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Chechen Resistance Website Brands Radical Field Commander Long-Term FSB Collaborator

Astemirov is blamed for the he October 2005 Nalchik attacks, in which over 130 people were killed.

Astemirov is blamed for the he October 2005 Nalchik attacks, in which over 130 people were killed.

On March 29,, which is affiliated with the Chechen Republic-Ichkeria (ChRI) government in exile, posted a lengthy (13,000+ words) and detailed account of the activities of Anzor Astemirov (aka Seyfullakh), a Kabardian who has for years played a key role, first in the Islamic resistance in his native Kabardino-Balkaria Republic, and more recently within the leadership of the North Caucasus emirate proclaimed in late 2007 by then-Chechen resistance leader Doku Umarov. not only alleges that for most of the past decade Astemirov collaborated with Russian security and law enforcement bodies. It also quotes veteran ideologue Movladi Udugov as admitting that it was Astemirov, and not as previously believed Udugov, who persuaded Umarov to proclaim himself amir of the North Caucasus, and it implies that Astemirov may have been indirectly involved in the killing in July 2006 of maverick Chechen field commander Shamil Basayev after Basayev refused to endorse the planned proclamation of a pan-Caucasus Islamic state into which the ChRI, in whose name the Chechen resistance had fought for years, would be subsumed.

The account claims that Astemirov and his comrade in arms Musa Mukozhev were apprehended by the Federal Security Service (FSB) in April 2001, but were released after three months. (The two men had first attracted the attention of the Russian security forces in 1993, when on their return from studying in Saudi Arabia they established the unofficial Kabardino-Balkaria Islamic Center.) Astemirov and Mukozhev are said to have done all they could to dissuade young Muslims in Kabardino-Balkaria from joining the ranks of the Chechen resistance in 2002-03; the denunciation quotes Astemirov as arguing that at that time "there was no need" for them to join in the fighting, an argument rejects as spurious.

It further details what it claims was an FSB plan to use Astemirov to neutralize the so-called Yarmuk jamaat headed by Muslim Atayev; Astemirov was chosen to head Yarmuk in August 2005, seven months after Atayev was killed, and in that capacity he incurred Basayev's disapproval for launching the ill-fated October 2005 multiple attacks on police and security facilities in Nalchik before the young volunteer fighters were properly trained for such an operation.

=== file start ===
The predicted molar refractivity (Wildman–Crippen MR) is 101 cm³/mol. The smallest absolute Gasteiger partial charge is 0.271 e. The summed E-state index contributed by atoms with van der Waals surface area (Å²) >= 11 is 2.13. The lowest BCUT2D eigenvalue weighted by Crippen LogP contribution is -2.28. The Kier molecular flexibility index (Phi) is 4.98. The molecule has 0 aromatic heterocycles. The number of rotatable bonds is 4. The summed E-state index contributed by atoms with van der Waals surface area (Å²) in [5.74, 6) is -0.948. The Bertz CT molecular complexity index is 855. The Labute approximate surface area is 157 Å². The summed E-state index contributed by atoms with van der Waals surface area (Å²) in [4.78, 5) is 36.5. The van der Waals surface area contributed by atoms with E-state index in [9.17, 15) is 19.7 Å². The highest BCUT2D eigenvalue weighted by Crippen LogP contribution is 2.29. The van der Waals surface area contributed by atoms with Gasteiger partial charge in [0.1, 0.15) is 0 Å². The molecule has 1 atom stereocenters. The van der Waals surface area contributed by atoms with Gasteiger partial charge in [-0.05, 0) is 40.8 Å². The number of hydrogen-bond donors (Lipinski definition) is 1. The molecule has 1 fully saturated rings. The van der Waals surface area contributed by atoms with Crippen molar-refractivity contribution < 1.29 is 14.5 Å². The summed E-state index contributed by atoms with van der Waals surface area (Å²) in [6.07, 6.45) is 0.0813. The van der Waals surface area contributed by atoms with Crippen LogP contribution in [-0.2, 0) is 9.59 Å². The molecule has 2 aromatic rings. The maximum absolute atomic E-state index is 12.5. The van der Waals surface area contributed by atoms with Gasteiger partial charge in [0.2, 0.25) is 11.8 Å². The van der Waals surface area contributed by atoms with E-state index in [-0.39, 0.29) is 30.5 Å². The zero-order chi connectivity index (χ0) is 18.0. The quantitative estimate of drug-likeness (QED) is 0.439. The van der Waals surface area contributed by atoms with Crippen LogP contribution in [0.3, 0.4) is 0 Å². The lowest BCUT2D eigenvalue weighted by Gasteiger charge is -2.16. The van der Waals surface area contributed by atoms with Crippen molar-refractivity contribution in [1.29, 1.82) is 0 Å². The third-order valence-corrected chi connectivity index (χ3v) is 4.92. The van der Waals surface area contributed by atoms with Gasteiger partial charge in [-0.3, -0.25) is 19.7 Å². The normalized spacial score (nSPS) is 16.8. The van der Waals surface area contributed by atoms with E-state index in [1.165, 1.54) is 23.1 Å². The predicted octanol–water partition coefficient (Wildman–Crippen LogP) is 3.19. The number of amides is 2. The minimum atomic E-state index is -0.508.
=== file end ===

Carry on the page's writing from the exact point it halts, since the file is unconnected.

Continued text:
At one level, it is tempting to write off these allegations as simply the most recent chapter in the ongoing protracted exchange of insults and accusations between the ChRI, which remains committed to the cause of Chechen independence which it accuses the "emiratists" of having betrayed under pressure from the FSB, and the radical Islamic resistance loyal to Umarov, which views the ChRI faction as apostates. But many of the details are plausible, and tally with earlier information.

The Jamestown Foundation recently published an interview with Astemirov, a Russian translation of which was posted on March 26 on the pro-Umarov website Kavkazcenter, in which Astemirov claimed that most of the population of both Kabardino-Balkaria and Karachayevo-Cherkessia supports the Islamic resistance either overtly or covertly.

About This Blog

This blog presents analyst Liz Fuller's personal take on events in the region, following on from her work in the "RFE/RL Caucasus Report." It also aims, to borrow a metaphor from Tom de Waal, to act as a smoke detector, focusing attention on potential conflict situations and crises throughout the region. The views are the author's own and do not represent those of RFE/RL.